Remodeling growth due for a drop, sending mixed market signals
Forecasts for residential remodeling growth are looking dimmer, but this isn't necessarily a bad thing for the mortgage market.
Residential home improvement volume has been holding relatively steady, but should slow considerably by mid-2020, according to the Joint Center for Housing Studies of Harvard University.
While this could mean fewer homeowners ready their homes to sell, it could also signal the opposite. Mortgage rates are down and inventory is loosening slightly, which could incentivize more residents to explore what's on the market rather than aging in place.
Market movement would certainly be an upside for an industry seeing lagging activity, but what's in store for housing is still to be determined. Between May and June, homeownership tenure, which affects the supply portion of the home sales equation, grew 0.7%, according to First American Financial Corp. This contributed to a loss of 33,000 potential home sales.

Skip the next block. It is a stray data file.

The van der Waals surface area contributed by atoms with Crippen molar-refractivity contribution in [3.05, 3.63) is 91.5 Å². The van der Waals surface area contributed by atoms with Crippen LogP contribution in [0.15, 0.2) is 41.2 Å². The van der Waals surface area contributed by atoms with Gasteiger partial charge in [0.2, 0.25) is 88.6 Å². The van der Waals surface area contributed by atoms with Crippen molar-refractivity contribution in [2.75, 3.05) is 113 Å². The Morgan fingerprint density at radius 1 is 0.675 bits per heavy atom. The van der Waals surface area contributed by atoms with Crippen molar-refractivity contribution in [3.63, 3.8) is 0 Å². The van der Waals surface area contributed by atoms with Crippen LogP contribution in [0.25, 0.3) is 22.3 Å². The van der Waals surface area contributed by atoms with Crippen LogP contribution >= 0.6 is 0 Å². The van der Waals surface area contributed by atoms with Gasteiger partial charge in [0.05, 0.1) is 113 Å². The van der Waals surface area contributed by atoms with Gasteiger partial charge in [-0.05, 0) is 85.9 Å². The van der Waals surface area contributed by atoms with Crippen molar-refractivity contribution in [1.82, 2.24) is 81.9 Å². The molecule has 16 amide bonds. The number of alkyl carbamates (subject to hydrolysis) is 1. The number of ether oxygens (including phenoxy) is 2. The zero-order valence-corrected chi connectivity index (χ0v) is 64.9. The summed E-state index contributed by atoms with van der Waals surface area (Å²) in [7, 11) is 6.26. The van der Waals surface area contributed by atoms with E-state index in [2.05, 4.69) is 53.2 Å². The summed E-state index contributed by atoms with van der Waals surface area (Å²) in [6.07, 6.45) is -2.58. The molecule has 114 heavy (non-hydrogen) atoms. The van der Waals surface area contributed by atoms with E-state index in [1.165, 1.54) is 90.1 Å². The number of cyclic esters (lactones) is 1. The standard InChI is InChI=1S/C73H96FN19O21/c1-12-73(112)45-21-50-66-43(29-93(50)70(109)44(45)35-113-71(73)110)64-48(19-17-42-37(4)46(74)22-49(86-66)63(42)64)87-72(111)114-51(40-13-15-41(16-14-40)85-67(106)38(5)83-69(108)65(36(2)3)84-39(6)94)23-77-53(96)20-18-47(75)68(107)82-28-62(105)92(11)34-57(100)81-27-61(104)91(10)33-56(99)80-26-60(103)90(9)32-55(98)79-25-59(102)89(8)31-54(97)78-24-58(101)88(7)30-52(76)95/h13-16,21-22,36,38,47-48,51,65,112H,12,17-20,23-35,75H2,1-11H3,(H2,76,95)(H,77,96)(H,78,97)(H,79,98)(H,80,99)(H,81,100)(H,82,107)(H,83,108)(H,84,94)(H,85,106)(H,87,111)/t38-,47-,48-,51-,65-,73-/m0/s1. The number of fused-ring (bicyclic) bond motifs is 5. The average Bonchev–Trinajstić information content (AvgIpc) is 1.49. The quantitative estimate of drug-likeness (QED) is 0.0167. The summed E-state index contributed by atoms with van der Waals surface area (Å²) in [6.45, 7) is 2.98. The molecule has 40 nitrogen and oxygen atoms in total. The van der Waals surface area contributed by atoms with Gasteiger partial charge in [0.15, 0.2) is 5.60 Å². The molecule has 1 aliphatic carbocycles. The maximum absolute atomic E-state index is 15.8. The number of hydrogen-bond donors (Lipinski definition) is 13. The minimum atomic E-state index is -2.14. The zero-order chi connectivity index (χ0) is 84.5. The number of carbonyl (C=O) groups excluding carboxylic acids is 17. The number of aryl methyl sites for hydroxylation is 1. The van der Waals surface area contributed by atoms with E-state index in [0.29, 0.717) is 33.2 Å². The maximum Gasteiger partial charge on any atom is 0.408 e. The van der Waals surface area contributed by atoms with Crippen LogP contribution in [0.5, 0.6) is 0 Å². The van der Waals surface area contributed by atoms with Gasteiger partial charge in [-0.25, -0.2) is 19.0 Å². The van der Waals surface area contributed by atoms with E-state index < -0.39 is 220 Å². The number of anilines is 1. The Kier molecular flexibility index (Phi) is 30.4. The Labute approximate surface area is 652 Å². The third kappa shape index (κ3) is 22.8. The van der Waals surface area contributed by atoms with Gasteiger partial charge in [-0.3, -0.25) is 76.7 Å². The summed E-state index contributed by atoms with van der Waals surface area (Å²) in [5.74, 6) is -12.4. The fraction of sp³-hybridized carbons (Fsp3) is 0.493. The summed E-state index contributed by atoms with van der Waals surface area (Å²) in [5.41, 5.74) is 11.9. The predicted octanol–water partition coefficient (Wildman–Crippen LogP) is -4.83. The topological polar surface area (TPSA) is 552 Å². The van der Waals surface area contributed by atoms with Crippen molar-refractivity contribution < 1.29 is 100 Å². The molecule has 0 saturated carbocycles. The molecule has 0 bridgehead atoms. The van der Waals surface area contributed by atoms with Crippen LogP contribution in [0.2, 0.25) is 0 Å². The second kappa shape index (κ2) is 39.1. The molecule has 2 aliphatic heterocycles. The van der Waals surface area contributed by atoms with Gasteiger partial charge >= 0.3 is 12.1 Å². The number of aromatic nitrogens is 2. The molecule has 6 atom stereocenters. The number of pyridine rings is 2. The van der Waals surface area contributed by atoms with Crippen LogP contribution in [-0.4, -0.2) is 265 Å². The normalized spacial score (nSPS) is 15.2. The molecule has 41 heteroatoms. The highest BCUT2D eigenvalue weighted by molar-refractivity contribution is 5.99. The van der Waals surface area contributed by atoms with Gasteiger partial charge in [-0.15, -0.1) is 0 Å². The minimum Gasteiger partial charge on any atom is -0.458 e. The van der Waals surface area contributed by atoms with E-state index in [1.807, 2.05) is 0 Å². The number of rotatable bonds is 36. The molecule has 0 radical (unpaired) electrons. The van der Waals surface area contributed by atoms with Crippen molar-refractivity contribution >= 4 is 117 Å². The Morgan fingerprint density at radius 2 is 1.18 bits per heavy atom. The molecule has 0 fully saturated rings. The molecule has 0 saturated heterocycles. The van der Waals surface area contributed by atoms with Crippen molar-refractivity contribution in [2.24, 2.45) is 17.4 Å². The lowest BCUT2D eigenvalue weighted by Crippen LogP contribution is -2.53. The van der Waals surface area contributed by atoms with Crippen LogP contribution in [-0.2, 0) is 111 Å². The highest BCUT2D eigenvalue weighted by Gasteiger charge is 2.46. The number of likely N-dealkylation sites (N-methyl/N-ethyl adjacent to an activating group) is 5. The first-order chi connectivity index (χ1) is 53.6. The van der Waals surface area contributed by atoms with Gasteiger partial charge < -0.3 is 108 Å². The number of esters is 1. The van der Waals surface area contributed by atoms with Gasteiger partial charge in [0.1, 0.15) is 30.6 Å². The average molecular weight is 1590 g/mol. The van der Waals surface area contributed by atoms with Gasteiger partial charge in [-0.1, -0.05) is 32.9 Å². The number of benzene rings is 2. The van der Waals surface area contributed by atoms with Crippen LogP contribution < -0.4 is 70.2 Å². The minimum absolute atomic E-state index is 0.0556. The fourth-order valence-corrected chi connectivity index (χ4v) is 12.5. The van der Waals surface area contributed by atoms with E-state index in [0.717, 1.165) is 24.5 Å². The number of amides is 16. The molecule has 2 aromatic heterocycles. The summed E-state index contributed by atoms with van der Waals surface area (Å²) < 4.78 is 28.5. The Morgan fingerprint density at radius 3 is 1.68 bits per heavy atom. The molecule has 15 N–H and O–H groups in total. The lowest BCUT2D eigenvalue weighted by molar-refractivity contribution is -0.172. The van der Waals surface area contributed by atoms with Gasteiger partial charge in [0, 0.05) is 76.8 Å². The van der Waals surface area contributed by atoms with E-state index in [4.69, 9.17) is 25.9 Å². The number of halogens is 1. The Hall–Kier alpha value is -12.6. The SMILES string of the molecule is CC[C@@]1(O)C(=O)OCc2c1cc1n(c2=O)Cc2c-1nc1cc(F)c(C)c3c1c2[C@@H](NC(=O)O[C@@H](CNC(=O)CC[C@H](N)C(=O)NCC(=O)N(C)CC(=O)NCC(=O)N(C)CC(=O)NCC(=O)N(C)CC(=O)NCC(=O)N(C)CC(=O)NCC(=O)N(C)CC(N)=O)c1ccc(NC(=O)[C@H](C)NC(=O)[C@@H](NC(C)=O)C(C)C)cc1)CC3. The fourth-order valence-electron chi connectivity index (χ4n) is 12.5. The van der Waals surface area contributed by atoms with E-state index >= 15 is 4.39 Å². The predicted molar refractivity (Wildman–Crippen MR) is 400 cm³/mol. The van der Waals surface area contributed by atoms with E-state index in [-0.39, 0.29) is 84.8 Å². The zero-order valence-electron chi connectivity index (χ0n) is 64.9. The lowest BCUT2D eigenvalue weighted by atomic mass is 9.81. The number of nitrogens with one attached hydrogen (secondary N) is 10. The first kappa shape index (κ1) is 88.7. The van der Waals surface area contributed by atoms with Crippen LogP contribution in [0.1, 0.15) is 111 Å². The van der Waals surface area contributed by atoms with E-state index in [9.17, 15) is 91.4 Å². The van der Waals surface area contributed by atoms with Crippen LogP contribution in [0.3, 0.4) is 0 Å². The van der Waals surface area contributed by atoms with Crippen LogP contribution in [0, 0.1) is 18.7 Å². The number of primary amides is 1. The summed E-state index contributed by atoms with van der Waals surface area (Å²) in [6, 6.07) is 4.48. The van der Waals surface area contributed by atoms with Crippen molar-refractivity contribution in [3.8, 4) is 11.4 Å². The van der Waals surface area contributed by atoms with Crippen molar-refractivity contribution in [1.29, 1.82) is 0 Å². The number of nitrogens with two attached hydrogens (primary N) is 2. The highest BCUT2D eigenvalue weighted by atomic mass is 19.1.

"Declining home sales and homebuilding activity, coupled with slower gains in permitting for improvement projects, will put the brakes on remodeling growth over the coming year," Chris Herbert, managing director of the Joint Center for Housing Studies, said in a press release. "However, if falling mortgage interest rates continue to incentivize home sales, refinancing, and ultimately remodeling activity, the slowdown may soften some."
The Joint Center's Leading Indicator of Remodeling Activity model has been adjusted to reflect an estimated $331 billion will be spent on residential remodeling this year, instead of the previously projected $353 billion for 2019. Similar revisions were made to prior years.
"Spending in 2016 and 2017 was not nearly as robust as expected, growing only 5.4% over these two years compared to 11.9% as estimated," said Herbert.